Maintaining the sterility of a space where pharmaceuticals are prepared protects healthcare personnel, patients, and the environment. That’s why the Food and Drug Administration (FDA), state boards of pharmacy and accrediting agencies such as the Joint Commission and the Pharmacy Compounding Accreditation Board began enforcing guidelines addressing the risks several years ago.

Though regulations continue to change, there hasn’t been an authoritative standard for how these spaces should be designed to minimize risk. Until now.

Released in February 2016, the latest standards of the United States Pharmacopeia’s (USP’s) Chapter 800 Pharmaceutical Compounding—Sterile Preparations (commonly known as USP 800) builds on earlier regulations set forth by USP 797 and places stringent new standards for handling hazardous drugs on hospitals already burdened by increased regulatory pressures. Challenging? Yes. But with appropriate planning and a knowledgeable healthcare design team, health facilities managers can achieve compliance.

What is USP 800?

The USP is a scientific, non-profit organization that sets recognized national standards for identity, strength, quality, and purity of drugs. USP 800 is a set of guidelines, procedures and compliance requirements for compounding sterile preparations (CSPs). Overseen by the FDA, USP 800 sets federally enforceable legal standards to help increase awareness, provide uniform guidance to reduce the risk of managing hazardous drugs, and to help reduce the risk posed to patients and healthcare staff. The regulations also address the problem of ensuring that board regulations are aligned with compounding standards of USP 797 and 800, which further ensures the safety of consumers receiving compounded drugs in California. USP 800 offers specifications for the built environment, including engineering controls. The national standard will become effective in December 2019, and many pharmacies in the U.S. will need to modify their spaces prior to that date to meet these new guidelines.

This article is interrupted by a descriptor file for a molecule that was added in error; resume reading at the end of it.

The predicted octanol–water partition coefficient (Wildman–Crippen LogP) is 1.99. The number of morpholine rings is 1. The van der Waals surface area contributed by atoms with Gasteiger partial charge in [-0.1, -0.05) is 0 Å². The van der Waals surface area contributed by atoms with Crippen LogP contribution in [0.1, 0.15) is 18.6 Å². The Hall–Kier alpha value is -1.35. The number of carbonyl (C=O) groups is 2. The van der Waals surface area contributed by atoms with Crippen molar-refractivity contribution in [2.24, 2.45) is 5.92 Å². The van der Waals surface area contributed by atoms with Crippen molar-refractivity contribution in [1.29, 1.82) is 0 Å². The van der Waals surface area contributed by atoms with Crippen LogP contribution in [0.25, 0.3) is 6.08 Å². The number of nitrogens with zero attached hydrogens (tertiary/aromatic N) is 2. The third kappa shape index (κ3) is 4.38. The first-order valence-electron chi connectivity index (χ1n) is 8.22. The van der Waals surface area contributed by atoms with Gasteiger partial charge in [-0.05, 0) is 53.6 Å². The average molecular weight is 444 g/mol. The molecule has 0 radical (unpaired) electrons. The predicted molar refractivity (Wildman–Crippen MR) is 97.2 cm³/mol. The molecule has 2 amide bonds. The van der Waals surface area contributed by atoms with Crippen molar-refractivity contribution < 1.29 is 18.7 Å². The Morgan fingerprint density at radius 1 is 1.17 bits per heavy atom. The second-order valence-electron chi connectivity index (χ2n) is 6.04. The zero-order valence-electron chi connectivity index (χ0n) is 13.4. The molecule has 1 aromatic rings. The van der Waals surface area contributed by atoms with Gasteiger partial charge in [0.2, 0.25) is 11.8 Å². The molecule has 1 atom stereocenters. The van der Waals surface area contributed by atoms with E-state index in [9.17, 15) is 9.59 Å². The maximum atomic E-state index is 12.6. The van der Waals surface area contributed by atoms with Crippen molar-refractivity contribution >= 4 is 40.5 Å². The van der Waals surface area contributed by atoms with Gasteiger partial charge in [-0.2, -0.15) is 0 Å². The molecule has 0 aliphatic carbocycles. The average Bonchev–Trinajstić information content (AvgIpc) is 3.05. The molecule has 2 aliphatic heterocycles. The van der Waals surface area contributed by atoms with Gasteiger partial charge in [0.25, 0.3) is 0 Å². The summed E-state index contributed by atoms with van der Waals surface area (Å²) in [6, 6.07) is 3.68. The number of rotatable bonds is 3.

Facility implications.

The new guidelines set specific requirements for engineering and environmental quality and control at all hospital facilities. Those facilities not currently meeting the subject regulations covered in the guidelines will require physical construction or alteration to a hospital building or its physical environment. Beyond updating processes and procedures, hospitals will be required to improve or reconfigure facilities for ventilation, install new equipment for sterility, and ensure employee protections. Perhaps the greatest challenge to hospitals is budgeting funds to achieve compliance with USP 800. Regardless of the obstacles, the new regulations impose a clearly defined timeframe by which hospitals must achieve compliance, intensifying the pressure to take immediate action and secure the financial resources needed.

Design expertise.

Because agencies are still very unclear and inconsistent on how to approve these new design requirements, HMC Architects took the necessary action to become experts very quickly—or else risk getting bogged down in plan check failure that could hurt our clients and waste time. To provide them the best possible service, we are conducting research, sharing information, and developing best practices in real time to establish standards. These include templates, agency back check comments, owner comments and experience, and floor plan solutions. Critical to developing the appropriate solutions for our clients, our teams created single-point document repositories of the most current solutions approved by owners and agencies. Getting economy of scale has allowed us to become specialists and make these projects a financial success for everyone.


Design tactics.